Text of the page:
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The steep 1,600-ft peaks and dramatic canyons that have made the Shimen Reservoir one of Taiwan's popular tourist attractions are the products of massive erosion – erosion that threatens the reservoir's role as a key supply of domestic water.
The problem came to a dramatic head in August 2004, when Typhoon Aili unleashed 20 million metric tons of sediment and debris into the reservoir from the surrounding mountains. Turbidity climbed from the usual 40 NTU to spike at 70,000 to 120,000 NTU. The sediment choked the reservoir's water treatment plant, which was equipped to handle water with no more than 3,000 NTU. Tap water was cut off for days to thousands of households, and residents were forced to rely on water trucked in by the Taiwan Water Supply Corp.
The 2004 typhoon was big—at 973 mm (38 in.) of rain, it represented half of a typical year's precipitation—but it wasn't unusual. The area around Shimen Reservoir is typically hit by two to four typhoons per year, and suspended solids discharged by landslides around the reservoir present a constant challenge to the Ministry of Economic Affairs Water Resources Agency's northern region. Adding to the challenge, the sediments often travel in subsurface plumes across the 1,977-acre reservoir, presenting a hidden hazard that can quickly overwhelm the dam's water treatment facility.
Before the 2005 typhoon season, the Water Resources Agency deployed YSI vertical profiling systems mounted to pontoons at two points in the reservoir. Each profiling system uses a YSI multiparameter sonde to conduct autonomous vertical profiles of the water column as the water approaches the Shimen Dam. The YSI 6600EDS sondes report back to the dam's operations office every three hours, logging turbidity, chlorophyll, pH and dissolved oxygen readings every five meters from surface to bottom.
When turbidity reaches critical levels, the profilers' data trigger an emergency plan at the water treatment plant, according to Bergius Su of Taipei-based Smartec, which provided and services the equipment. A team of technicians would then promptly begin a program of manual sampling to confirm the problem and determine its extent.
Finding the size, shape and depth of the plume allows the water treatment plant managers to choose among several management options:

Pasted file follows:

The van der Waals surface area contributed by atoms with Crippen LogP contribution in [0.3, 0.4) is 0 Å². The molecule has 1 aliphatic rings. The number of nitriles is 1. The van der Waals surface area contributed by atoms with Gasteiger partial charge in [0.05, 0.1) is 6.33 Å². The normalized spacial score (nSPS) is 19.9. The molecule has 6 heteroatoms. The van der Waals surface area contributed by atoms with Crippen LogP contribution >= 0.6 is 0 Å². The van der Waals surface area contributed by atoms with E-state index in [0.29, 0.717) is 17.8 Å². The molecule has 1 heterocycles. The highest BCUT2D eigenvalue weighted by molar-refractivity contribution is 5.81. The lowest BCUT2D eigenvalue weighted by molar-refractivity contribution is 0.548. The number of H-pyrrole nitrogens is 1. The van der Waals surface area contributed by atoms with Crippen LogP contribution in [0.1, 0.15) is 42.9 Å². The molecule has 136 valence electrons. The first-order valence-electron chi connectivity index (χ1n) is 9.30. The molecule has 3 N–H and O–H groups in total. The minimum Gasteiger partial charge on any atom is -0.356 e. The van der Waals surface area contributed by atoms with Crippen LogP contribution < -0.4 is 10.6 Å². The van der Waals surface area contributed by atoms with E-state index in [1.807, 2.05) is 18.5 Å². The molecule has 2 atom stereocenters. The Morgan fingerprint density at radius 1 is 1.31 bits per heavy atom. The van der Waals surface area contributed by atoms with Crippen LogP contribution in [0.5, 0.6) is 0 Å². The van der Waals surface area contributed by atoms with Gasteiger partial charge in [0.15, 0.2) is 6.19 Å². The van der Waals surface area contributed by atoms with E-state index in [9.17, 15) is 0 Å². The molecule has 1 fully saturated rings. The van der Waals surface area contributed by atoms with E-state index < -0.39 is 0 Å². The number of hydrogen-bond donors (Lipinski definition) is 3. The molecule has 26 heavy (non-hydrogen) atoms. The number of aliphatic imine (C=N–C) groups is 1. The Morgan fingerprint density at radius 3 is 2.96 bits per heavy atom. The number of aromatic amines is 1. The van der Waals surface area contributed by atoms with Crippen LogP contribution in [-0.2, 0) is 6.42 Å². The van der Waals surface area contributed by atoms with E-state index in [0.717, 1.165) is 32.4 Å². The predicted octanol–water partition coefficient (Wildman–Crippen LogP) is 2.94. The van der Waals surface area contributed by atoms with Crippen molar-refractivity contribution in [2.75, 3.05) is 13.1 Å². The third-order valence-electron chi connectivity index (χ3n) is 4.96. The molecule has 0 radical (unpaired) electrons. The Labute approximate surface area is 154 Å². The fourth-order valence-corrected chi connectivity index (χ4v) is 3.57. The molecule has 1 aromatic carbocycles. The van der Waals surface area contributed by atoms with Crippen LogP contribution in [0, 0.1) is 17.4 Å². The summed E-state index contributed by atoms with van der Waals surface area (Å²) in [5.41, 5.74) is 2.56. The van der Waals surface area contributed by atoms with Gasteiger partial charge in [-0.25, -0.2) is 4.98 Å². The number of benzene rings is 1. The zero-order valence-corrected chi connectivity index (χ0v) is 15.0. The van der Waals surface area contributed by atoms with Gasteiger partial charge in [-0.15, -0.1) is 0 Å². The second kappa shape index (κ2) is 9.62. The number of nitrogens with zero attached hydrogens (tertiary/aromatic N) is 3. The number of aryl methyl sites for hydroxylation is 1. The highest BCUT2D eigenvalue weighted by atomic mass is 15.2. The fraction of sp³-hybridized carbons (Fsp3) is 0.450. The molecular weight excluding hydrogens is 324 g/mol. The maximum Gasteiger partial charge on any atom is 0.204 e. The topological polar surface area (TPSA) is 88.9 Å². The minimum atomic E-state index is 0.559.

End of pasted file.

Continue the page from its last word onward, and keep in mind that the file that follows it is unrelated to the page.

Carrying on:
Smartec used a SonTek/YSI ADP (acoustic doppler profiler) to identify the optimal deployment locations with minimal current for the Vertical Profiling Systems. The system closest to the dam is anchored in 164 ft of water; the more distant sampling site is 131 ft deep. Eighty-eight anchors hold the pontoons in place.
Those anchored floats have weathered several typhoons, though vertical profiling is sharply curtailed in rough weather. When storms hit, Smartec remotely locks the sondes in position immediately beneath the floating platform. At the dam management's request, Su and his team can activate the sondes remotely or manually to sample at 10-meter intervals, or the crew can begin conducting manual readings with YSI 6600EDS sondes and grab-sampling equipment.
Smartec also conducts monthly calibrations and maintenance of the equipment. They note that the self-wiping feature of the sondes reduces buildup of biofouling and that calibration is a quick process.
The sondes make their journey from the reservoir's surface to the bottom and back every two hours, and report values via wi-fi for all parameters back to the dam office – about 3 miles away—every three hours. Their data are integrated with information gathered at eight grab-sample stations. The data are primarily used for managing the dam and water treatment plant; however, the Water Resources Agency has also contracted with a professor from Taiwan University to develop a data-gathering and analysis protocol and develop a water quality model. Ultimately, predicts Su, data from the continuous vertical profilers could be integrated into the Shimen Runoff Forecast Model or the dam's flood control operations.
For now, the mission to track suspended sediment is important enough. Every year, landslides triggered by typhoons represent a significant threat to the water treatment plant at the Shimen Reservoir. Using long-term, unattended monitoring technology throughout the water column helps ensure that intakes are opened and closed to draw clean water and avoid turbid supplies after typhoons, which prevents costly damage to the plant and interruptions in the region's water supply. Going beyond pure science into public service, it protects the people who count on water from the reservoir for their household needs.
For information, please contact YSI Integrated Systems & Services at 800/363-3269 or by email at [email protected] .